Hot answers tagged

44

I don't know a good reference to point to for further reading. Thus I will try to list a few time-wasters that I personally enjoy. In the following I will allow myself to differentiate between various styles of hacking competitions. I don't know if this is a canonical approach, but it will probably help explaining the differences between the ones I know: ...


41

IT in general, IT security in particular, is an area where you should always learn. When you do not want to learn any further, then it is time to retire. Therefore, you should already be eager to learn TCP/IP, and your question should be: "do I learn TCP/IP first, or is there something more urgent ?" Knowing the internals of TCP/IP is an invaluable tool for ...


41

I actually did a presentation similar to this a little over a year ago, and spent quite a bit of time deciding how to structure it. My target audience did include developers and other people quite knowledgeable in IT, but also managers and other non-programmers, so I tried to keep it fairly general, and not to technically complicated. As someone else pointed ...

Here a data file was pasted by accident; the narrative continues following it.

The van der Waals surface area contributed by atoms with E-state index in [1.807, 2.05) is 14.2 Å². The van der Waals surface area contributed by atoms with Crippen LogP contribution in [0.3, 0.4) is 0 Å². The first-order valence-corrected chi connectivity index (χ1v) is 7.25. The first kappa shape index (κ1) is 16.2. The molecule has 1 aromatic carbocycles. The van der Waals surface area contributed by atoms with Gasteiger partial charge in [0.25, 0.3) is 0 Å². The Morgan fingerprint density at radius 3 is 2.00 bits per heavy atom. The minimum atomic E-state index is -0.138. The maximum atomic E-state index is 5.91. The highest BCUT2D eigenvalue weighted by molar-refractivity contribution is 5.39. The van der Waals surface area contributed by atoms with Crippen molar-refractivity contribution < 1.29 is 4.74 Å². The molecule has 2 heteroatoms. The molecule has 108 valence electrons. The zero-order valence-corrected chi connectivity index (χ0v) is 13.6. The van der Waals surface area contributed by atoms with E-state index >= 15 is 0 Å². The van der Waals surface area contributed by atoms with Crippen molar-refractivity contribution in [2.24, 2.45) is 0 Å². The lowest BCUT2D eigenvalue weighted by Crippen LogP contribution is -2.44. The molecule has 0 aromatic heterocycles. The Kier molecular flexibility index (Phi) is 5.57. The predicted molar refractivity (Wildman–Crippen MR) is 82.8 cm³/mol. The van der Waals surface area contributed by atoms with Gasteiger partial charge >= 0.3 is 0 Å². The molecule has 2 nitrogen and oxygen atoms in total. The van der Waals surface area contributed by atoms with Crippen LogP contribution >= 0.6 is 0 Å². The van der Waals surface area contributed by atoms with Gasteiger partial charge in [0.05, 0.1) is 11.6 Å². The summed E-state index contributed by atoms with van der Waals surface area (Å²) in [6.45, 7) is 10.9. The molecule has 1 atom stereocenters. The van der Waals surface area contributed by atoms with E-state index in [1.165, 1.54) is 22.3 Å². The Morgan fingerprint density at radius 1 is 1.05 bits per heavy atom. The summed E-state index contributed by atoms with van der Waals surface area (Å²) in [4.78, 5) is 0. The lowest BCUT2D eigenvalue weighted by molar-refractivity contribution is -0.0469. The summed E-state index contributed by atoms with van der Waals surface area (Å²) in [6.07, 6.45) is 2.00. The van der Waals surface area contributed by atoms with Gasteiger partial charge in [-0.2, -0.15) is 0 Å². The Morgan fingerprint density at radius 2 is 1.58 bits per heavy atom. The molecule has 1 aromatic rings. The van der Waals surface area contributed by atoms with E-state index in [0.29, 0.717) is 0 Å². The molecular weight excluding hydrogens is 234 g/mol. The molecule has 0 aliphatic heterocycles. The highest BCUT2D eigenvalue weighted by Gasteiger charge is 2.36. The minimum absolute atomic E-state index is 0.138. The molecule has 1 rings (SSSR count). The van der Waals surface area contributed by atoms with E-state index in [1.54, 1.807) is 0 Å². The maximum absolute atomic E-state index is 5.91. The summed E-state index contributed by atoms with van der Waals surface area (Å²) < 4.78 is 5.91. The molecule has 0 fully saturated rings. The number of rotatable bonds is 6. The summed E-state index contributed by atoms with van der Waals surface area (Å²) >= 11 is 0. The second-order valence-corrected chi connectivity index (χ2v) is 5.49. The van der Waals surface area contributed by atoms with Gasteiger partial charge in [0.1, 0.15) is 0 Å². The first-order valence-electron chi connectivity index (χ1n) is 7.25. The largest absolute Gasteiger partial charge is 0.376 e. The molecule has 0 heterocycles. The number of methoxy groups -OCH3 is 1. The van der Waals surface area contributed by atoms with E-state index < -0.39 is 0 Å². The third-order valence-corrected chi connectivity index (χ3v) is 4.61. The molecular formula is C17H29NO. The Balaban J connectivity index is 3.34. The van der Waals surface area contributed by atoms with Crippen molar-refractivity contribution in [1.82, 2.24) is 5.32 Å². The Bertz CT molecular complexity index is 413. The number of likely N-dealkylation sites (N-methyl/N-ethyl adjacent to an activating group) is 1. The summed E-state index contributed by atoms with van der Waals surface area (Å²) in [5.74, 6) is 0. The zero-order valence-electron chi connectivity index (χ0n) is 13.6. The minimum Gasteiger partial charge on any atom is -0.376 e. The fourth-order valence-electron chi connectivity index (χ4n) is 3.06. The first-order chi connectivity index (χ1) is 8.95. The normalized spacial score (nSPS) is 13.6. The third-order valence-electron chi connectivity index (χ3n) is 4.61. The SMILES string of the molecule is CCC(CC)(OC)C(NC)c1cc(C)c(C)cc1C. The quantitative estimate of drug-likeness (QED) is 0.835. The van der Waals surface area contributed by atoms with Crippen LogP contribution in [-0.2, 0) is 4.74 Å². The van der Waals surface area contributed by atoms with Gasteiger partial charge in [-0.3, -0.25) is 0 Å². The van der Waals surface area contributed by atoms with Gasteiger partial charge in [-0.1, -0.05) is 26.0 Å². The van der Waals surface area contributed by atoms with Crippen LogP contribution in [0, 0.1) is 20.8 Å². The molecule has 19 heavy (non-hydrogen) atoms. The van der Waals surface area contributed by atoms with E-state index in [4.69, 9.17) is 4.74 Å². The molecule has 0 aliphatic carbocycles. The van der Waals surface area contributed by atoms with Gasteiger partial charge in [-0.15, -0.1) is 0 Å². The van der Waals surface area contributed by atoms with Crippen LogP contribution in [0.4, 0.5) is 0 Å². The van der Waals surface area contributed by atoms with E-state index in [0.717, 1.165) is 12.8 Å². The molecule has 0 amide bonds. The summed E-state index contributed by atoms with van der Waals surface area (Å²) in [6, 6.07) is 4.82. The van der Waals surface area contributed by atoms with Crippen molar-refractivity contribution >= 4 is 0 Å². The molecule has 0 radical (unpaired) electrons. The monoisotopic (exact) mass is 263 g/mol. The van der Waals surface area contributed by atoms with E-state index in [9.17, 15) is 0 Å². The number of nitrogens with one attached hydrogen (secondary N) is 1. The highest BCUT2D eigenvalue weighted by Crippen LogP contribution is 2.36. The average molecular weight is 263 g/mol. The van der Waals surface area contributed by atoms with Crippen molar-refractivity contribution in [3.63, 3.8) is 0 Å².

36

Free options are few, but there are tons of videos and tutorials on specific attack vectors or products/tools. They will NOT make you a Penetration Tester, but they are free learning resources. Some decent options to start you off: MetaSploit Unleashed: Learn an exploitation framework SecurityTube: various videos covering a multitude of topics NMap: The ...


36